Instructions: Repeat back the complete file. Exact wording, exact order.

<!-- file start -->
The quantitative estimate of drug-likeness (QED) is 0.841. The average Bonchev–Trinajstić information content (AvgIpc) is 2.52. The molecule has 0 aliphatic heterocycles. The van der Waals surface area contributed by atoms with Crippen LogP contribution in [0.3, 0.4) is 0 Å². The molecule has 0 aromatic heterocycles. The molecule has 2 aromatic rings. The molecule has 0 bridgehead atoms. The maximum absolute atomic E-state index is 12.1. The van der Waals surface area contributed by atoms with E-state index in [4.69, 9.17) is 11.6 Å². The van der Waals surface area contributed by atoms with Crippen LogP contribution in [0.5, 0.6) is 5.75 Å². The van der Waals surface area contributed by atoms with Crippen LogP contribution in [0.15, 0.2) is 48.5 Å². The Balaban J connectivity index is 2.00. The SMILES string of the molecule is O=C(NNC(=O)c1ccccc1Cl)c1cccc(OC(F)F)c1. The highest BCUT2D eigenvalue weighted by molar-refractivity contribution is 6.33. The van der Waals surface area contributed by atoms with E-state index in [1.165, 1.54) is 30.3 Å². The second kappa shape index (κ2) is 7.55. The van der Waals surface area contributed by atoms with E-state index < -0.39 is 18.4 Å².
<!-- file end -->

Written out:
The quantitative estimate of drug-likeness (QED) is 0.841. The average Bonchev–Trinajstić information content (AvgIpc) is 2.52. The molecule has 0 aliphatic heterocycles. The van der Waals surface area contributed by atoms with Crippen LogP contribution in [0.3, 0.4) is 0 Å². The molecule has 0 aromatic heterocycles. The molecule has 2 aromatic rings. The molecule has 0 bridgehead atoms. The maximum absolute atomic E-state index is 12.1. The van der Waals surface area contributed by atoms with E-state index in [4.69, 9.17) is 11.6 Å². The van der Waals surface area contributed by atoms with Crippen LogP contribution in [0.5, 0.6) is 5.75 Å². The van der Waals surface area contributed by atoms with Crippen LogP contribution in [0.15, 0.2) is 48.5 Å². The Balaban J connectivity index is 2.00. The SMILES string of the molecule is O=C(NNC(=O)c1ccccc1Cl)c1cccc(OC(F)F)c1. The highest BCUT2D eigenvalue weighted by molar-refractivity contribution is 6.33. The van der Waals surface area contributed by atoms with E-state index in [1.165, 1.54) is 30.3 Å². The second kappa shape index (κ2) is 7.55. The van der Waals surface area contributed by atoms with E-state index < -0.39 is 18.4 Å².